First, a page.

A few of my beta readers disagreed about one chapter. Beta #1 commented that it dragged on too long, and when I asked Beta #2 her opinion, she thought it was fine–it’s supposed to be a scene with drawn-out tension, not a punchy action sequence, so she didn’t feel the length was wrong.
But an author never wants to hear that something was dragging, so I investigated.
The entire chapter clocked in at 3200-ish words. That’s on the longer side of average for this book, but by no means the longest. Rather than hacking into the text from the very first sentence, I divided the chapter into sections and did a word count for each. (I also highlighted the text of each section a different color so I wouldn’t forget where I made the divisions–this is optional, but helpful.)
Section 1: “Establish the Setting and the Problem” – 800-ish words
Section 2: “Dealing with the First Problem and Discovering the Second” – 800-ish words
Section 3: “Goddamnit, We Are Going to Deal with This” – 1400-ish words
Section 4: “Everything’s Fine Now” – 200-ish words
Yeah, see that? Section 3 is approaching twice as long as Sections 1 or 2. So now, I know where the problem lies.
However. However. Since the complaint was that the section was dragging, not that things happened that didn’t need to, I didn’t cut any content. Everything that happened still happens.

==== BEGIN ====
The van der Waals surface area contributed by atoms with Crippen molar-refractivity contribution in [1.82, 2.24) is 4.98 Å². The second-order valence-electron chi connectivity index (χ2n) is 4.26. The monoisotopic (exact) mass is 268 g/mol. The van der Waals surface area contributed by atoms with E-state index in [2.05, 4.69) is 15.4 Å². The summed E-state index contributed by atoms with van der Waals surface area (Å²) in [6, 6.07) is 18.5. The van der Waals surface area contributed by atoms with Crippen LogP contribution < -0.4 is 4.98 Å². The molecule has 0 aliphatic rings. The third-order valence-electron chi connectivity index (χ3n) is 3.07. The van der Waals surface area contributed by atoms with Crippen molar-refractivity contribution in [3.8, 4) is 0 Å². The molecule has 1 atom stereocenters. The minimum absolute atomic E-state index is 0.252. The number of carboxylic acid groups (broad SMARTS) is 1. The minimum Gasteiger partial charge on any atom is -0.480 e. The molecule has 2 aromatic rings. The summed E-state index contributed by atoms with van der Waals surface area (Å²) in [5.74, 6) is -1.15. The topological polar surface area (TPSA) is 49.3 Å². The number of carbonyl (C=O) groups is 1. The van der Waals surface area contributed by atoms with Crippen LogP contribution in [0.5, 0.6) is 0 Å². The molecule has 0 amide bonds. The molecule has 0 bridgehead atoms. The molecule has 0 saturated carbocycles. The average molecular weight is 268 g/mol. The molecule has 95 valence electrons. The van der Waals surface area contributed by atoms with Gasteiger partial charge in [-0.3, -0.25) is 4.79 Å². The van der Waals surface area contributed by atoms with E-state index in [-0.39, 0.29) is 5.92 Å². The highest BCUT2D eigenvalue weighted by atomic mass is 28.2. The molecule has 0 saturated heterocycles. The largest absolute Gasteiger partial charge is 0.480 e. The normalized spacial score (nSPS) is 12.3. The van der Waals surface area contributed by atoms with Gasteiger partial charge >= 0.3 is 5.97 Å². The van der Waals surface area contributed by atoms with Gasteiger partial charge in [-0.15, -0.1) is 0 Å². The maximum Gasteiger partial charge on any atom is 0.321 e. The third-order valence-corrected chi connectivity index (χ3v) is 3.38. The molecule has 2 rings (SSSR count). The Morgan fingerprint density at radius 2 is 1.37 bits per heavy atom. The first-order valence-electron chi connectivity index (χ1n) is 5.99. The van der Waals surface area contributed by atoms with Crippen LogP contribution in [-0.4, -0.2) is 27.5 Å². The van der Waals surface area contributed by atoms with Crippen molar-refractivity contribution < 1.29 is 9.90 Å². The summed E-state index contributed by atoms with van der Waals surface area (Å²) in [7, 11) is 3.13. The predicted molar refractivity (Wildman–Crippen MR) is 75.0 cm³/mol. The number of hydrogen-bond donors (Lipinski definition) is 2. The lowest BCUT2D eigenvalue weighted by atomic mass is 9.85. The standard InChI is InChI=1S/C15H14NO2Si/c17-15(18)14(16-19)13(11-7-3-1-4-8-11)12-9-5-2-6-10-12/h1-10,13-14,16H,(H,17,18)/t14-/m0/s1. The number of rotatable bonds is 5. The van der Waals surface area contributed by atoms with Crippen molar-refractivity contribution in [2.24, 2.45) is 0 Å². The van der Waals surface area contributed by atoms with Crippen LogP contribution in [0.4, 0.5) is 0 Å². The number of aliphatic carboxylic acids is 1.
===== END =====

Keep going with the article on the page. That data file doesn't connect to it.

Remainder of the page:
So what did I cut?
- Unnecessary dialogue tags
- Prepositional phrases that expanded meaning or description, but weren’t vital
- Stage direction, ie, lifted
up, reached out
- Idea repetition–if it’s in dialogue, it didn’t need to be reiterated in narration, and vice versa
- Compound verb phrases, when possible (wasn’t going to became wouldn’t, and so on)
- Excess dialogue–anything that amounted to small talk, or didn’t add to the emotions of the scene
I managed to axe almost 200 words that way, which from a 1400-word section is a much more brutal edit that I usually do; but it brought the sections more in line with each other, at 800, 800, and 1200.
I’m fine with that, because they never had to be equal, just not so disproportionate. And I do still want this to be a long, tense, scene. But not dragging.